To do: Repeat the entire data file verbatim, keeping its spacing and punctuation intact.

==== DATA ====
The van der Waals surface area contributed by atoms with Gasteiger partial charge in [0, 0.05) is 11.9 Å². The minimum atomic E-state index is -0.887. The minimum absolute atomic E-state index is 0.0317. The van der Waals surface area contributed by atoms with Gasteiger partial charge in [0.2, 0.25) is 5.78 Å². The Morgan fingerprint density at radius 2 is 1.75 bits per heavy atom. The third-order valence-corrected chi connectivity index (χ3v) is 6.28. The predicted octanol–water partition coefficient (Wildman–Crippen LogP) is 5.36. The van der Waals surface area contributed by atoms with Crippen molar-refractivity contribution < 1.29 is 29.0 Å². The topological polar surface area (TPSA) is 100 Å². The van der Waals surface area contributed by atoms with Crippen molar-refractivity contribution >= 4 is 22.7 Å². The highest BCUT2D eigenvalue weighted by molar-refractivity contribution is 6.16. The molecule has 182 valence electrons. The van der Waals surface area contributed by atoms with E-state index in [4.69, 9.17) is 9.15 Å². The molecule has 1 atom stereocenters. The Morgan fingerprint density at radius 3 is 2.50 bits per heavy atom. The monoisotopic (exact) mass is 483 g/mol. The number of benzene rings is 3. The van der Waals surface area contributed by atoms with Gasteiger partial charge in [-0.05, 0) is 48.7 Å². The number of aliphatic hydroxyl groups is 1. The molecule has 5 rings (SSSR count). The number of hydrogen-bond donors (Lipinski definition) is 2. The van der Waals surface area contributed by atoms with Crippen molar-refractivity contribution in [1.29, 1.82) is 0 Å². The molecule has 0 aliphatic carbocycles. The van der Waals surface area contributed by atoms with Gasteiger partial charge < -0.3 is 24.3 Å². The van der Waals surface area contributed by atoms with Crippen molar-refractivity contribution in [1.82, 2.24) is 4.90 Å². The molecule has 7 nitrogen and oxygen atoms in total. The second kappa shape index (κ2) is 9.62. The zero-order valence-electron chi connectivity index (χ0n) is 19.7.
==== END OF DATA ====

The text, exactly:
The van der Waals surface area contributed by atoms with Gasteiger partial charge in [0, 0.05) is 11.9 Å². The minimum atomic E-state index is -0.887. The minimum absolute atomic E-state index is 0.0317. The van der Waals surface area contributed by atoms with Gasteiger partial charge in [0.2, 0.25) is 5.78 Å². The Morgan fingerprint density at radius 2 is 1.75 bits per heavy atom. The third-order valence-corrected chi connectivity index (χ3v) is 6.28. The predicted octanol–water partition coefficient (Wildman–Crippen LogP) is 5.36. The van der Waals surface area contributed by atoms with Crippen molar-refractivity contribution < 1.29 is 29.0 Å². The topological polar surface area (TPSA) is 100 Å². The van der Waals surface area contributed by atoms with Crippen molar-refractivity contribution >= 4 is 22.7 Å². The highest BCUT2D eigenvalue weighted by molar-refractivity contribution is 6.16. The molecule has 182 valence electrons. The van der Waals surface area contributed by atoms with E-state index in [4.69, 9.17) is 9.15 Å². The molecule has 1 atom stereocenters. The Morgan fingerprint density at radius 3 is 2.50 bits per heavy atom. The monoisotopic (exact) mass is 483 g/mol. The number of benzene rings is 3. The van der Waals surface area contributed by atoms with Gasteiger partial charge in [-0.05, 0) is 48.7 Å². The number of aliphatic hydroxyl groups is 1. The molecule has 5 rings (SSSR count). The number of hydrogen-bond donors (Lipinski definition) is 2. The van der Waals surface area contributed by atoms with Crippen molar-refractivity contribution in [1.29, 1.82) is 0 Å². The molecule has 0 aliphatic carbocycles. The van der Waals surface area contributed by atoms with Gasteiger partial charge < -0.3 is 24.3 Å². The van der Waals surface area contributed by atoms with Crippen molar-refractivity contribution in [1.82, 2.24) is 4.90 Å². The molecule has 7 nitrogen and oxygen atoms in total. The second kappa shape index (κ2) is 9.62. The zero-order valence-electron chi connectivity index (χ0n) is 19.7.